This autumn and winter I watched quite a lot of stand up comedy shows, following the Comedy festival in Melbourne. I was inspired by many men and women and their awesome performances, so I decided to try it myself.
I realised that the IT industry is full of funny stories and jokes. We laugh all the time at our workplace, we laugh at ourselves, at our legacy codebases and especially at our work processes and decision making.
So, I sat down and started writing. For weeks I could not write even a single joke, I was staring at the blank document with the title “Stand up comedy — first try” and could not figure out how I should start it. When I tried to put all those jokes that I heard in our office on paper, I was stuck, nothing was coming out.
I thought to myself that it is not that easy as it looks on TV and I need to change my tactic. I remembered Nigel Dalton’s talk about storytelling and decided to start with a story, my story. So I started writing about my personal experience, the day I joined my company, about the team that used work in and about company’s culture six years ago. Suddenly, the whole thing started to fall into place and my story started to take shape around embarrassing meetings that I had in the office. I was not expecting it, but one thing led to another and after 2–3 hours I had 4 pages written.
After that night, I spend three more weeks editing my story, making it more funny and entertaining. Furthermore, it took almost a month of practicing. Almost every day I was presenting my story to a mirror and refining my words, my intonation and my gestures. Something that seemed funny on the paper sounded stupid when said out loud. At that moment I realised that my strategy was wrong and I should have started practicing much earlier.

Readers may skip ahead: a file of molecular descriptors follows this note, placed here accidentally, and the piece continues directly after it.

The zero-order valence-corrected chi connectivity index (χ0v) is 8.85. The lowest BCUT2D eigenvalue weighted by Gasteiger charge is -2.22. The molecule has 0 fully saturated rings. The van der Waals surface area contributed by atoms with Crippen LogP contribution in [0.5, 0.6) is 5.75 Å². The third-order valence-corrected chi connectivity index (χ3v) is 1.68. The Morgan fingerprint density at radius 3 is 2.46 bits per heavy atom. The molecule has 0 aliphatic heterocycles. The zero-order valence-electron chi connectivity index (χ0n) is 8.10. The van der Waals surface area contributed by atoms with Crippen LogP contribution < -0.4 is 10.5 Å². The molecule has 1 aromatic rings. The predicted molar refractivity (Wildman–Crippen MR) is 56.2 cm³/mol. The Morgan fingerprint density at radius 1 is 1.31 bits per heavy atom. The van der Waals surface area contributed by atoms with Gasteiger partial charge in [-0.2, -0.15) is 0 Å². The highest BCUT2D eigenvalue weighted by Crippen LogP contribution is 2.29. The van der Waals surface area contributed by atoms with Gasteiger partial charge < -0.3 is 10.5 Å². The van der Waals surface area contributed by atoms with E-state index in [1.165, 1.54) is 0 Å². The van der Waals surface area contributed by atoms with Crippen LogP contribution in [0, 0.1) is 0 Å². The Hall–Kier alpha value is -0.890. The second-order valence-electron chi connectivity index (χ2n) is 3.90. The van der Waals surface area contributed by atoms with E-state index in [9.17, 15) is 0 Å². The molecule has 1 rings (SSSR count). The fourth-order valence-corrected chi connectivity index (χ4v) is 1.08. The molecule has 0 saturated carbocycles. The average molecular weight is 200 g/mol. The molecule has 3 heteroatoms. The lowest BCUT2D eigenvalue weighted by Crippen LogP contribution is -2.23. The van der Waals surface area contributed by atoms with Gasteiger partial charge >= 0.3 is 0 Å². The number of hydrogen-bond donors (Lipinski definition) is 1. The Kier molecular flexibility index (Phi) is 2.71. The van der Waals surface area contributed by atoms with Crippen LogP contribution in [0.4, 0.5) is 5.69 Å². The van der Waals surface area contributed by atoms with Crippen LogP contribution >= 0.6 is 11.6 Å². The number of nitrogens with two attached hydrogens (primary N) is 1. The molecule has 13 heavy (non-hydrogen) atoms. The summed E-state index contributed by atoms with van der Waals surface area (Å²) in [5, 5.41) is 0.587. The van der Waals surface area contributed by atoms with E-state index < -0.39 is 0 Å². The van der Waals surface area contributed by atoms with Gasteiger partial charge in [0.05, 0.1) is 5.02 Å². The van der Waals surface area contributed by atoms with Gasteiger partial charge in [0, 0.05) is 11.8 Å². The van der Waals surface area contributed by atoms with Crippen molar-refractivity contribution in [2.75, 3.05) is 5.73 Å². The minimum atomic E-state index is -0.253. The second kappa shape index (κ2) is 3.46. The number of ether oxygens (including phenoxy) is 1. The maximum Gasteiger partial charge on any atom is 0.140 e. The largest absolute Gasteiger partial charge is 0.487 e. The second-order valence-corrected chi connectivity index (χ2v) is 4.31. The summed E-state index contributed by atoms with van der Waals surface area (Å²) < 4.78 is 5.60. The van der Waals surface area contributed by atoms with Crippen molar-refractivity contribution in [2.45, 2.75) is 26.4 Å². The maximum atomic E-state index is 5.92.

When I finally managed to perform my talk in front of a mirror for two consecutive times and not fuck it up, I decided that I was ready! I was bold and next day I sent invitation to all my team members, my manager and my EM to a “meeting”. My meeting invite was very vague, I sad that I am preparing a talk and want to hear their feedback. I had no idea what their reaction would be and how many people would come to my “meeting”.
On the 4th of July, I presented my first stand up comedy in front of ten or so people. And it went well! People were laughing. Though, it took me almost ten minutes of talking before I heard the first giggle. Apparently, my talk was not that funny that I expected, but everyone still enjoyed it.
One of the questions I was asked during that talk is “What are you planning to do next? Are you going to present this talk anywhere else ?”. It was Engineering Manager who asked that question, I guess he wanted to find out would it be any tangible outcome for the company from ten people spending 45 minutes in the meeting room.
I did not have an answer to this question, because it was my first attempt at stand up comedy. But there was QA in the audience and she said that it might be a good idea to have talks like this at guilds. To back up her idea, she officially invited me to give a short talk at the QA guild.
After that I realised that I can do a separate talks on specific subjects like QA or Operations that would be more suitable to guilds rather than my “general IT humour”.
Encouraged by the invitation, I got myself invited to the the DevOps guild and delivered my first guild talk in September. A few weeks before my scheduled talk, the ops people asked me to send them official topic for my talk. I was not prepared for that, so I quickly came up with a simple one: “A story of a sleepless night”. Then I even decided to prepare a slide for my presentation. First I thought of having just a simple slide with my name on it, but then I thought of drawing a simple picture to represent my talk. And it turned out reasonably good: